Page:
Prime Minister Imran Khan on Monday received a letter from US President Donald Trump seeking Islamabad's "assistance and facilitation in achieving a negotiated settlement of the Afghan war", said the Ministry of Foreign Affairs in a statement.
"President Trump has also acknowledged that the war had cost both USA and Pakistan," the statement added. "He has emphasised that Pakistan and USA should explore opportunities to work together and renew partnership."
The ministry "welcomed" the US decision for negotiations, noting that "Pakistan has always advocated a political settlement to end war in Afghanistan".
"Pakistan reiterates its commitment to play a facilitation role in good faith," the statement reads. "Peace and stability in Afghanistan remains a shared responsibility."
Information Minister Fawad Chaudhry also confirmed Trump's letter to Reuters, saying: "President Trump has written a letter. He has asked for Pakistan's cooperation to bring the Taliban into talks."
Trump's letter was first talked about by the prime minister in a meeting with journalists earlier in the day.
In the letter, the PM said, Trump has asked Pakistan to play its role in the peace talks which seek to end the 17-year war in Afghanistan.
This is the first direct communication between the two leaders since Imran Khan assumed power in August.
Trump has been consistent in his criticism of Pakistan since he launched his South Asia and Afghanistan strategy despite multiple attempts made by the two governments to fix the problems in their ties.
Last month, a row that began with Trump's interview to Fox News led to a series of tweets by both the US head of state and PM Khan.
President Trump, while talking about the reasons for ending the over a billion dollar annual aid for Pakistan at the beginning of the year, said the country didn’t do “a damn thing for us”.
Prime Minister Khan had led the sharp reaction by political leaders to Trump’s tirade against Pakistan by hinting at review of foreign policy options and asking the US president to introspect on the real reasons for America’s failure in Afghanistan.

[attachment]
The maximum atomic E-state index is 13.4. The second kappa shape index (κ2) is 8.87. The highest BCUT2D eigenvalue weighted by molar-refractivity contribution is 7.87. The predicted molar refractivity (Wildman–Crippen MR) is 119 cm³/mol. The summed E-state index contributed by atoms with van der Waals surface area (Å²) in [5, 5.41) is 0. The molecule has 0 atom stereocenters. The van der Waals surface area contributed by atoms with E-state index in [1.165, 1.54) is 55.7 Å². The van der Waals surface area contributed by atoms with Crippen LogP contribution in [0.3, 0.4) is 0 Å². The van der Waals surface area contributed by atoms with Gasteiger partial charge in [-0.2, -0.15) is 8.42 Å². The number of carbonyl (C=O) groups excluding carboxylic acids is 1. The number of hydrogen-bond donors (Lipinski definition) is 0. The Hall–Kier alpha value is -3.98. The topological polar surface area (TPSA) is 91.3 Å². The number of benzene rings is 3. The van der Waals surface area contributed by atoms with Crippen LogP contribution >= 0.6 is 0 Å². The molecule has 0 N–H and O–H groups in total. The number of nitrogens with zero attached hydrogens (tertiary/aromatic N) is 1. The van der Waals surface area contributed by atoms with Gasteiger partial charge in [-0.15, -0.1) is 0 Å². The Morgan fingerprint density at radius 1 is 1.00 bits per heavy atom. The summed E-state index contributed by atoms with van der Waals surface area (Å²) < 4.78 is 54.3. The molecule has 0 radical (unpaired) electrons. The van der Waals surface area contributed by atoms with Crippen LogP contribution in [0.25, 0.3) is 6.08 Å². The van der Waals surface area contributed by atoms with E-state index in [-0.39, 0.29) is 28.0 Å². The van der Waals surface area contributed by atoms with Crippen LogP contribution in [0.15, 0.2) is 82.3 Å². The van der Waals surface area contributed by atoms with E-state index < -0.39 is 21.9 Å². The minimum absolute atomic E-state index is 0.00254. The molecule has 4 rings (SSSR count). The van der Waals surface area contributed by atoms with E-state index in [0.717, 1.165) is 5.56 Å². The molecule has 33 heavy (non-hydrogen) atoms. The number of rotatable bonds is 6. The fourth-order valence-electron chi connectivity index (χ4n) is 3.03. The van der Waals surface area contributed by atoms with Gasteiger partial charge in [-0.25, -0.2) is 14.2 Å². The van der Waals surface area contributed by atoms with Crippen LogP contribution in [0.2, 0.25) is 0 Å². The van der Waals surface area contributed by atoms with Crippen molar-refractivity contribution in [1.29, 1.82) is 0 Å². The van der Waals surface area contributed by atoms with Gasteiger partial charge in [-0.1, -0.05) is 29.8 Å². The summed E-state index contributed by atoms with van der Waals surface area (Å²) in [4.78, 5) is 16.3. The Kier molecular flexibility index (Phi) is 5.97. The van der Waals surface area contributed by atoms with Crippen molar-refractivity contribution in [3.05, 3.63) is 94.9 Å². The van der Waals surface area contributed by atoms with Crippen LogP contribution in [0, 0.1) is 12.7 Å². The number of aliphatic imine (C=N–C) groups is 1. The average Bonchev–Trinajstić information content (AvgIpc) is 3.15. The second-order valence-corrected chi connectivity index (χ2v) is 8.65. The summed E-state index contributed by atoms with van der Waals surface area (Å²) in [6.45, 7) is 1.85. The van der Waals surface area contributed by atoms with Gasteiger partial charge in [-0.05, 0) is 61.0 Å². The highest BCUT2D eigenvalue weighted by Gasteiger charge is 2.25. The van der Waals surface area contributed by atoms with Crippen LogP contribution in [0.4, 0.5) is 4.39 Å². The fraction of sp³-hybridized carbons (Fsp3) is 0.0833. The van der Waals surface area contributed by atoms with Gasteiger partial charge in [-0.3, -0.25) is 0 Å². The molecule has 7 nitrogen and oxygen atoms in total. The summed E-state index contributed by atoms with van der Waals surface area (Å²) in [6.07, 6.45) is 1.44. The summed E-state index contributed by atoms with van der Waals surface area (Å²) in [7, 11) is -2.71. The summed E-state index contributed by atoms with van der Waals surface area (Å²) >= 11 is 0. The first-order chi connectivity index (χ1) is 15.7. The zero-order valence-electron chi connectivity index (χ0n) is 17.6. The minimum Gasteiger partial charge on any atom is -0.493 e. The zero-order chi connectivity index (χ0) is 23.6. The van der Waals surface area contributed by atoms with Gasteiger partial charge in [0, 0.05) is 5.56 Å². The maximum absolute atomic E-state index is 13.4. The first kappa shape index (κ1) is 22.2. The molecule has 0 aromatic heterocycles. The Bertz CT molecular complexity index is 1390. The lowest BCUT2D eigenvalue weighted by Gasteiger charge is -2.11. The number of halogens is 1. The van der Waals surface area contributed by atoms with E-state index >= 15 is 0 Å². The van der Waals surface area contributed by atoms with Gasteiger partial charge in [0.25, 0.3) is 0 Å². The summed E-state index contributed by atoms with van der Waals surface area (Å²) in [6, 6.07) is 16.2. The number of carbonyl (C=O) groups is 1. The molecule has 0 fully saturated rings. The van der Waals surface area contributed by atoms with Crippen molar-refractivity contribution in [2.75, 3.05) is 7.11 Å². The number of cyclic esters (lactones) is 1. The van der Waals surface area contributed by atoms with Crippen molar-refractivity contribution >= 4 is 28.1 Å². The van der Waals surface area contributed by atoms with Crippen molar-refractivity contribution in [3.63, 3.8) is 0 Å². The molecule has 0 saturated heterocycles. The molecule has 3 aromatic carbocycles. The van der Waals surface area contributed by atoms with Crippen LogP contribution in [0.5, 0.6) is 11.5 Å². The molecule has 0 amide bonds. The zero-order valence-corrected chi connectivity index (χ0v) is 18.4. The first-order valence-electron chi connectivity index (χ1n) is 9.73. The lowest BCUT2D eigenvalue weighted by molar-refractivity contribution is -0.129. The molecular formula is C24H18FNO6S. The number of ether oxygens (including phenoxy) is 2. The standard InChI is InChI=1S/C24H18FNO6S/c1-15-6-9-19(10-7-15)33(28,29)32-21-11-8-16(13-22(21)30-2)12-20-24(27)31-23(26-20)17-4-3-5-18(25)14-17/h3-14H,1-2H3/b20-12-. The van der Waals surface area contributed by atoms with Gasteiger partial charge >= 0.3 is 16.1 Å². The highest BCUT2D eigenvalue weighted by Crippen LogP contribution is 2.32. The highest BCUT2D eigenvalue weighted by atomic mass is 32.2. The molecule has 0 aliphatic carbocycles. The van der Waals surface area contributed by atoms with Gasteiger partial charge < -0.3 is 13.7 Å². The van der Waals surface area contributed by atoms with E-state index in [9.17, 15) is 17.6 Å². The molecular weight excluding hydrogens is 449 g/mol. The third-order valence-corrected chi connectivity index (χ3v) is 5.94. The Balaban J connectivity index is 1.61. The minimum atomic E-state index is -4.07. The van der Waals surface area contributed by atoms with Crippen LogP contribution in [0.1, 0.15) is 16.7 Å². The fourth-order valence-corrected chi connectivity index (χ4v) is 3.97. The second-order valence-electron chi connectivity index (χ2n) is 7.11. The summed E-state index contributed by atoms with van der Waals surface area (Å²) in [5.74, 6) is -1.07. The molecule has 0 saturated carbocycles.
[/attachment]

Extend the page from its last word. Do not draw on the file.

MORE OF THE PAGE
'Not a googly,' says PM
The prime minister, according to Geo News, also said that the "Kartarpur initiative was not a googly; it was a sincere effort".
The "googly" remark was made by Foreign Minister Shah Mahmood Qureshi, who last week had said that Prime Minister Khan had bowled India a “googly” by taking the initiative of opening the Kartarpur border connecting Gurdwara Darbar Sahib in Narowal district to Dera Baba Nanak in India’s Gurdaspur district.
Qureshi and his Indian counterpart Sushma Swaraj got involved in a ‘war of tweets’ on Sunday, accusing each other of using the occasion for political gains, after the Indian minister for external affairs showed her displeasure over the "googly" remarks.
Swaraj through her official Twitter account alleged that Qureshi’s remarks had exposed that Pakistan had no respect for the Sikh sentiments and was doing it all for politics. “Mr Foreign Minister of Pakistan — your ‘googly’ remarks in a dramatic manner has exposed none but you. This shows that you have no respect for Sikh sentiments. You only play ‘googlies’,” she tweeted.
Using the same social networking platform, Qureshi termed Swaraj’s comments a “deliberate attempt” to “mislead” the Sikh community. He said that Pakistan had taken this initiative in “good faith”.